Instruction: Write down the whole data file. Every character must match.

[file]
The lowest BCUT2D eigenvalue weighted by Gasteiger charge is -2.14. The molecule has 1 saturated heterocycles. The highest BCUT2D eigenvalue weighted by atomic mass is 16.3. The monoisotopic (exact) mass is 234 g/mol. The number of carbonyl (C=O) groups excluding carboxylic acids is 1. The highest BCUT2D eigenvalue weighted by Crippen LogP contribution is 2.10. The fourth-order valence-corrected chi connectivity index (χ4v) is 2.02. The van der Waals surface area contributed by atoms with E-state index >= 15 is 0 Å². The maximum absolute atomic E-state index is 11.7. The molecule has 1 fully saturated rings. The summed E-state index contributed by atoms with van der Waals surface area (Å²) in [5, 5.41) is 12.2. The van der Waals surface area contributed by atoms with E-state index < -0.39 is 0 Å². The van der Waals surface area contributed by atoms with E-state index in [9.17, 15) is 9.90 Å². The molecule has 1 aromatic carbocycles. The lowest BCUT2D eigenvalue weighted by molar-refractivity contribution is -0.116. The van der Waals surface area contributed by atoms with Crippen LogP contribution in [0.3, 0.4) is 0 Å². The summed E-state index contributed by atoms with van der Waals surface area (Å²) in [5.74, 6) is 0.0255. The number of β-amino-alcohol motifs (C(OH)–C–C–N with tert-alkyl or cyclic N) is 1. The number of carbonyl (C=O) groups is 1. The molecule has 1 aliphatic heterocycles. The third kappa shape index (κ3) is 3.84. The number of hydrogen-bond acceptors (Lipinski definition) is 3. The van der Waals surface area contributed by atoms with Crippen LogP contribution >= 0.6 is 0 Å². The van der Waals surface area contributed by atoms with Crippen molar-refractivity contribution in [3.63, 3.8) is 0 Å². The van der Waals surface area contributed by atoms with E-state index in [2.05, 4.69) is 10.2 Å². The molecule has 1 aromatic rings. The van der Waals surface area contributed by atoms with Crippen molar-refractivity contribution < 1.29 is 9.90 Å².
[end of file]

The lowest BCUT2D eigenvalue weighted by Gasteiger charge is -2.14. The molecule has 1 saturated heterocycles. The highest BCUT2D eigenvalue weighted by atomic mass is 16.3. The monoisotopic (exact) mass is 234 g/mol. The number of carbonyl (C=O) groups excluding carboxylic acids is 1. The highest BCUT2D eigenvalue weighted by Crippen LogP contribution is 2.10. The fourth-order valence-corrected chi connectivity index (χ4v) is 2.02. The van der Waals surface area contributed by atoms with E-state index >= 15 is 0 Å². The maximum absolute atomic E-state index is 11.7. The molecule has 1 fully saturated rings. The summed E-state index contributed by atoms with van der Waals surface area (Å²) in [5, 5.41) is 12.2. The van der Waals surface area contributed by atoms with E-state index < -0.39 is 0 Å². The van der Waals surface area contributed by atoms with E-state index in [9.17, 15) is 9.90 Å². The molecule has 1 aromatic carbocycles. The lowest BCUT2D eigenvalue weighted by molar-refractivity contribution is -0.116. The van der Waals surface area contributed by atoms with Crippen LogP contribution in [0.3, 0.4) is 0 Å². The summed E-state index contributed by atoms with van der Waals surface area (Å²) in [5.74, 6) is 0.0255. The number of β-amino-alcohol motifs (C(OH)–C–C–N with tert-alkyl or cyclic N) is 1. The number of carbonyl (C=O) groups is 1. The molecule has 1 aliphatic heterocycles. The third kappa shape index (κ3) is 3.84. The number of hydrogen-bond acceptors (Lipinski definition) is 3. The van der Waals surface area contributed by atoms with Crippen LogP contribution >= 0.6 is 0 Å². The van der Waals surface area contributed by atoms with Crippen molar-refractivity contribution in [3.63, 3.8) is 0 Å². The van der Waals surface area contributed by atoms with E-state index in [2.05, 4.69) is 10.2 Å². The molecule has 1 aromatic rings. The van der Waals surface area contributed by atoms with Crippen molar-refractivity contribution < 1.29 is 9.90 Å².